What's more enticing than a snappy headline?
Quick response codes offer targeted marketing materials to specific clients and prospects
By Heather Lockwood
The first one I saw was in a sports magazine promoting some high-end athletic shoe that every "real" athlete must have. I was curious about the little box with the squiggles in it, but the ad was focused on a specific demographic…the tech savvy 20-something who waited in line overnight for the newest smartphone, was awesome at sports and was willing to pay $200 for an athletic shoe.
Well, the QR code has come a long way since then, and seemingly overnight. It's hard to pick up a magazine or newspaper, walk by a bus stop with poster ads or shop without seeing them.
What is a QR code and what can it do?
A QR code is a "quick response" code comprised of a matrix of boxes that has a code embedded, so that if you scan it with a smartphone and using a QR reader that you either downloaded or came installed on your phone, you can link to an online experience from the offline location. It could take you to display text, a Web site, a YouTube video, or a splash page for a special promotion. In fact, the code could be programmed to take you just about anywhere in cyberspace.
These codes can be customized by ad, by publication, or by just about any criteria you want to use to drive your "readers" to a specific location. This gives agencies a whole new way to reach potential customers and to measure the success they have from a particular code in a particular location. And there's no limit on how much a QR code can be shared.
The new generation of QR codes provides even greater flexibility by allowing the incorporation of color and graphics within the code. According to Mashable.com: "The key to creating these eye-popping designer codes is to take advantage of the fact that up to 30% of a QR code's data can be missing or obstructed, and still be scanned. QR codes can be generated with 0%, 10%, 20% or 30% error correction rates built in. Building in the 30% error correction rate adds more noise (extra boxes) within the code, but those extra boxes within the code can then be removed to make way for a logo or other interesting imagery."
This may take some trial and error (and testing) to make sure any graphics applied don't interfere with the 30% that's needed to read the code, but the up-side is that it allows agencies to include their logo, a design or words within the boxes that make up the code.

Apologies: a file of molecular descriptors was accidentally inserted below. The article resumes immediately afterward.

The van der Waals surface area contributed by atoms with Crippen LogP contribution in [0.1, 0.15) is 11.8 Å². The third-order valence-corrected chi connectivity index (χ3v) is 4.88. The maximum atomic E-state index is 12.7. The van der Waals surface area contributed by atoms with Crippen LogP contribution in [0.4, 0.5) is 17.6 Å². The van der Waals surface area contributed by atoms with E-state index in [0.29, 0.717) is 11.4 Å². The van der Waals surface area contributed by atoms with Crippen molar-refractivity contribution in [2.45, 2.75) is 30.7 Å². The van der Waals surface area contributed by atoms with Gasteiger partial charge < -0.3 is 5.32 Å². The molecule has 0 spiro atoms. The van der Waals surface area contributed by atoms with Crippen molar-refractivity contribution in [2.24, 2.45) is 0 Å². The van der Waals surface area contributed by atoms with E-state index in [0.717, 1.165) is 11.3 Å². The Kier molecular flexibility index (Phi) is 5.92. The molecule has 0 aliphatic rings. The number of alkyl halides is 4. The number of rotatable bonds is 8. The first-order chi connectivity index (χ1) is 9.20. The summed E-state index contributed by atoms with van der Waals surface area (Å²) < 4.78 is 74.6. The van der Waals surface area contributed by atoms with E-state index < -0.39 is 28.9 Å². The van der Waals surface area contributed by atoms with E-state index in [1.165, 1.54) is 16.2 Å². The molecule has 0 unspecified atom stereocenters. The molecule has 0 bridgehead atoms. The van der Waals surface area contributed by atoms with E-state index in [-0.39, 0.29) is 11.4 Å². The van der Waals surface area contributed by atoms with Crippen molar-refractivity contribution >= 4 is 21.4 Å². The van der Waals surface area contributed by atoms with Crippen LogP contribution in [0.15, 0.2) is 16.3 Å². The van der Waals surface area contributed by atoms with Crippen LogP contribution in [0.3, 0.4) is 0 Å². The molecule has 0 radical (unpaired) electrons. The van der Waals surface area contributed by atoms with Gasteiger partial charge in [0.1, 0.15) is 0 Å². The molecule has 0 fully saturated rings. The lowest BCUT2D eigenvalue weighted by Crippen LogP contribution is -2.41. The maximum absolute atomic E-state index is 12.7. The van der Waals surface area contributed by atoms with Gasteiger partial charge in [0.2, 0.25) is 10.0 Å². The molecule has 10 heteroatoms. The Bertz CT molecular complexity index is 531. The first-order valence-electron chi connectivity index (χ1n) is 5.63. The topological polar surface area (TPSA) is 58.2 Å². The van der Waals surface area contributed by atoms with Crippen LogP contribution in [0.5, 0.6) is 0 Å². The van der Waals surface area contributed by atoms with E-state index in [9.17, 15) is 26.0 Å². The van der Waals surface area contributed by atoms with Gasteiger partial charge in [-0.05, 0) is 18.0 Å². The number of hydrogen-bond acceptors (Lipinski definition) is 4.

Why do they work?
The greatest thing about these codes is the intrigue. With traditional advertising, your heavy hitter was having a headline that would entice the reader to read on. With QR codes, what's behind that code has endless possibilities, and readers are curious as to where they lead. Now, instead of having an ad in a newspaper or magazine or a billboard inviting people to call you, you can direct them right to your Web site, video or Facebook page almost instantly and offer a call to action to get them to buy from you…now. With QR codes, your ad can provide instant gratification rather than leaving time to think about it and maybe take action later.
So what does this mean to you?
If social media and advertising are part of your marketing plan, it might be a good idea to try QR codes. There are many free online services that will generate QR codes from the URL that you enter, or for more complex campaigns and campaign management, you can purchase these services. You could have one code that simply links users to your Web site or you could create several to be used in different locations that could link to different places based on what you are trying to promote. For example:
• You could place a newspaper ad that consists of just a QR code or place an ad for your agency with the code included, and drive potential customers to your agency Web site or Facebook page.
• If you do agency or community events, have a QR code on banners, posters or materials you make available at the event. This gives you a great way to measure the success of your event, and to entice participants to take action while they are still participating or shortly after.
• If you do bus stop poster ads, bench advertising or other local advertising, include a QR code in the art, posters, flyers or mailers. You can easily see if there is a lift in responses or visits to your Web sites driven by a specific advertising activity.
QR codes can be an inexpensive way to reach more potential customers and interest them in buying from you while you are front of mind. You can start out small and test one code and see how it works in your market, or go all out and use different codes for different things that all drive readers to different places so you can measure the success of each marketing strategy. However you decide to do it, an interesting effect from using QR codes is that it tells the reader your business is moving with the times, is forward-thinking and could provide them with something new.
Heather Lockwood is advertising manager for Foremost Insurance Group. For more information, visit ForemostAgent.com.